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Bringing Big Doctrines Down to Kid Size

by Crystal Bowman

As a Christian children’s author, my main message to children is that God loves them and cares about them very much. But I believe children can understand deeper biblical truths as well. The word ‘doctrine’ describes what we believe and why. So how can we teach Bible doctrine to children in ways that they can understand?

Is God Real? Children can be taught that there’s a God in heaven, but we can go deeper when we explain the evidence of God’s existence in nature. We cannot see the wind, but we can see what it does. Wind blows a sailboat across a lake. It blows the leaves on a tree and carries a kite through the air. Children understand these examples from everyday life. In the same way, we know God is real because we can see what He does. We can look at the sun, moon and stars He created. We can see God’s beauty in rainbows and sunsets, and we can see His power in a mighty ocean. We can watch a flock of geese fly in V formation as God leads them to a warmer climate for the winter. Children can have a greater awareness of God’s existence by learning to recognize His active work in the world around them.

What Is Grace? The way to teach grace is to help children understand that God already loves us and we don’t have to earn His love. Grace is when God gives us blessings we don’t deserve. It’s like getting a present when it’s not your birthday or getting an A even though you got some answers wrong. Ephesians 2:8-9 says, “For it is by grace you have been saved, through faith—and this is not from yourselves, it is the gift of God—not by works, so that no one can boast.” When we teach children that salvation is a gift God gives to us by grace, it removes the burden of having to earn our salvation. This gift comes through believing that Jesus paid for our sins on the cross. All we need to do is accept the gift He freely gives—just like accepting a birthday gift. What Is Faith? When teaching an abstract concept such as faith, it’s important for children to be shown what faith looks like, so they can understand its meaning through concrete examples. Noah had faith when God told him to build a boat even though it had never rained. Abraham had faith when God told him to move to another country, even though God didn’t tell him where to go. The woman who suffered with a bleeding disease had faith when she touched the hem of Jesus’ robe to be healed. Through sharing stories like these from the Bible, children can learn what it means to not only have faith and trust in God, but to put their faith into action. What Is the Bible’s Message? Children learn familiar Bible stories at home or in Sunday school, but it’s important for them to understand that the Bible is also one big story that tells about God’s love for His people and His plan to save us from sin. As children spend time reading the Bible or using devotionals to help them learn more about the Bible, they will grow in their knowledge and understanding of who God is and how He wants us to live. They will learn how the Old Testament tells us about God’s promise to send a Savior, and how the New Testament fulfills that promise through Jesus.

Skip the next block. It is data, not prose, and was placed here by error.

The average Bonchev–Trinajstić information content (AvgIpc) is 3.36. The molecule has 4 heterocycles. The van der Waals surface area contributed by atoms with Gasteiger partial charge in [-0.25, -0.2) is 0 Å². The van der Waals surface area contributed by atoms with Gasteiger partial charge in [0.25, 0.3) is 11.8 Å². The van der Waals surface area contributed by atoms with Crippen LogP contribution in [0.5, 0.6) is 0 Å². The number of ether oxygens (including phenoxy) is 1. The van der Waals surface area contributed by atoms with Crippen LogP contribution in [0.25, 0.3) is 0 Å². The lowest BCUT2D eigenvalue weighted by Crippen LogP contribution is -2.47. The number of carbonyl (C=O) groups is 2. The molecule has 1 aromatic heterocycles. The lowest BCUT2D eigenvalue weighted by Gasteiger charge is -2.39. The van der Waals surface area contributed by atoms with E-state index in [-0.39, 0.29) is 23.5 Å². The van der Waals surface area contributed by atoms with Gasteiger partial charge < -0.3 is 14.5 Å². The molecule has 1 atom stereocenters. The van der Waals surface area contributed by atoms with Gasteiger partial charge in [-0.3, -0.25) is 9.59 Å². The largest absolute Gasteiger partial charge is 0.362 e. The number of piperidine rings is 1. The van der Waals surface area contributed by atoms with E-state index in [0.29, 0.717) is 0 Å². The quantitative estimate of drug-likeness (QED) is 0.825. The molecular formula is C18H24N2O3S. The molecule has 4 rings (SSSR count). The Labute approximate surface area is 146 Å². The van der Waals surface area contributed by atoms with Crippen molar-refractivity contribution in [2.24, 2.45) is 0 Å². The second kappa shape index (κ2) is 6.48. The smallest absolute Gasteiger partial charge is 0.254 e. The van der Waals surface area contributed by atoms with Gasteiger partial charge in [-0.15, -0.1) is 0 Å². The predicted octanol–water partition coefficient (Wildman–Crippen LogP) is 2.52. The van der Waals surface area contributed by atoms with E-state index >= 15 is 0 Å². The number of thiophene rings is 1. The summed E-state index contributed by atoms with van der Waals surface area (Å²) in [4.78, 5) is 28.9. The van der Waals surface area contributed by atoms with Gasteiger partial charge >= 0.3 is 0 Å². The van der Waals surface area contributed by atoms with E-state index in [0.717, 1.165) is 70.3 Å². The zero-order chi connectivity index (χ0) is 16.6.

Of course, there are many other Bible doctrines that young children can understand if they are taught with age-appropriate examples and kid-friendly language. Whether it’s kids’ devotionals, Bible storybooks or picture books, we can reach children with big doctrines by using practical and concrete examples that they can relate to and help them dig deeper into God’s Word. I am honored to be the co-author of the new devotional Our Daily Bread for Kids—365 Devotions from Genesis to Revelation. Released October 3 by Our Daily Bread Publishing House, our prayer is to encourage children and families to dig deeper into God’s Word.

God is real, and His love and grace are amazing. Let’s pass our faith to the next generation by keeping them filled with the truth of God’s Holy Word.

Crystal Bowman is an award-winning, bestselling author of more than 100 books for children. She also writes lyrics for children’s piano music and stories for Clubhouse Jr. Magazine. When she’s not writing books, she enjoys going for walks, listening to music, and hugging her eight grandkids. To learn more, visit


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